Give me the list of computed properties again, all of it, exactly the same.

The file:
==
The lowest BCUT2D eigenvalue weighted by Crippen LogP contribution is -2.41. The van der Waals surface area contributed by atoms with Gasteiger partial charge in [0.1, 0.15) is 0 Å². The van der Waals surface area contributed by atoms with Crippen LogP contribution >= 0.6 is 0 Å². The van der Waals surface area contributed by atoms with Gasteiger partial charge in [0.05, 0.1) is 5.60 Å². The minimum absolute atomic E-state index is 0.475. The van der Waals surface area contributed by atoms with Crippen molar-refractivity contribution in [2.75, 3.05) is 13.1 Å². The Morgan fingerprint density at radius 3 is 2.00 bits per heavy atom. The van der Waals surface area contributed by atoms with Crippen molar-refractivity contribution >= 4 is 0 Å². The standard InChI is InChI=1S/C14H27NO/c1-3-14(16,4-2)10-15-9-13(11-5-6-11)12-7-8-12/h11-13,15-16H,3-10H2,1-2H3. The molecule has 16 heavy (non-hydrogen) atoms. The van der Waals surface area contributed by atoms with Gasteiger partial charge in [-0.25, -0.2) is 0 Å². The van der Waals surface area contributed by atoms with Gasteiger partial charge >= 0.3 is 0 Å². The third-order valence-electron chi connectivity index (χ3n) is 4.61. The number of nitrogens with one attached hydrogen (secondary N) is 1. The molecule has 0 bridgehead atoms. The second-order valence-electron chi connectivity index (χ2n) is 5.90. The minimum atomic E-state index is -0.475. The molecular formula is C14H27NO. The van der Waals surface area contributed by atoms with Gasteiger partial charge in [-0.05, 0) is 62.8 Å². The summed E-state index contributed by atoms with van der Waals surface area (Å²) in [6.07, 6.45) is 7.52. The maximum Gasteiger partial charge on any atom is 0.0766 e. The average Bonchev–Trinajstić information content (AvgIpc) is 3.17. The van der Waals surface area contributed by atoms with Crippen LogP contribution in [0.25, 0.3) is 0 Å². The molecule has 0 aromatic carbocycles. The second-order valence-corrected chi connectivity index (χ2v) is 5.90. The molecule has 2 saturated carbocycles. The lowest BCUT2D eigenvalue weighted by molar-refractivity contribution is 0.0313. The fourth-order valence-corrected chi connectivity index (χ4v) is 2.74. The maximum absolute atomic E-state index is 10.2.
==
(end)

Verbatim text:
The lowest BCUT2D eigenvalue weighted by Crippen LogP contribution is -2.41. The van der Waals surface area contributed by atoms with Gasteiger partial charge in [0.1, 0.15) is 0 Å². The van der Waals surface area contributed by atoms with Crippen LogP contribution >= 0.6 is 0 Å². The van der Waals surface area contributed by atoms with Gasteiger partial charge in [0.05, 0.1) is 5.60 Å². The minimum absolute atomic E-state index is 0.475. The van der Waals surface area contributed by atoms with Crippen molar-refractivity contribution in [2.75, 3.05) is 13.1 Å². The Morgan fingerprint density at radius 3 is 2.00 bits per heavy atom. The van der Waals surface area contributed by atoms with Crippen molar-refractivity contribution >= 4 is 0 Å². The standard InChI is InChI=1S/C14H27NO/c1-3-14(16,4-2)10-15-9-13(11-5-6-11)12-7-8-12/h11-13,15-16H,3-10H2,1-2H3. The molecule has 16 heavy (non-hydrogen) atoms. The van der Waals surface area contributed by atoms with Gasteiger partial charge in [-0.25, -0.2) is 0 Å². The van der Waals surface area contributed by atoms with Gasteiger partial charge >= 0.3 is 0 Å². The third-order valence-electron chi connectivity index (χ3n) is 4.61. The number of nitrogens with one attached hydrogen (secondary N) is 1. The molecule has 0 bridgehead atoms. The second-order valence-electron chi connectivity index (χ2n) is 5.90. The minimum atomic E-state index is -0.475. The molecular formula is C14H27NO. The van der Waals surface area contributed by atoms with Gasteiger partial charge in [-0.05, 0) is 62.8 Å². The summed E-state index contributed by atoms with van der Waals surface area (Å²) in [6.07, 6.45) is 7.52. The maximum Gasteiger partial charge on any atom is 0.0766 e. The average Bonchev–Trinajstić information content (AvgIpc) is 3.17. The van der Waals surface area contributed by atoms with Crippen LogP contribution in [0.25, 0.3) is 0 Å². The molecule has 0 aromatic carbocycles. The second-order valence-corrected chi connectivity index (χ2v) is 5.90. The molecule has 2 saturated carbocycles. The lowest BCUT2D eigenvalue weighted by molar-refractivity contribution is 0.0313. The fourth-order valence-corrected chi connectivity index (χ4v) is 2.74. The maximum absolute atomic E-state index is 10.2.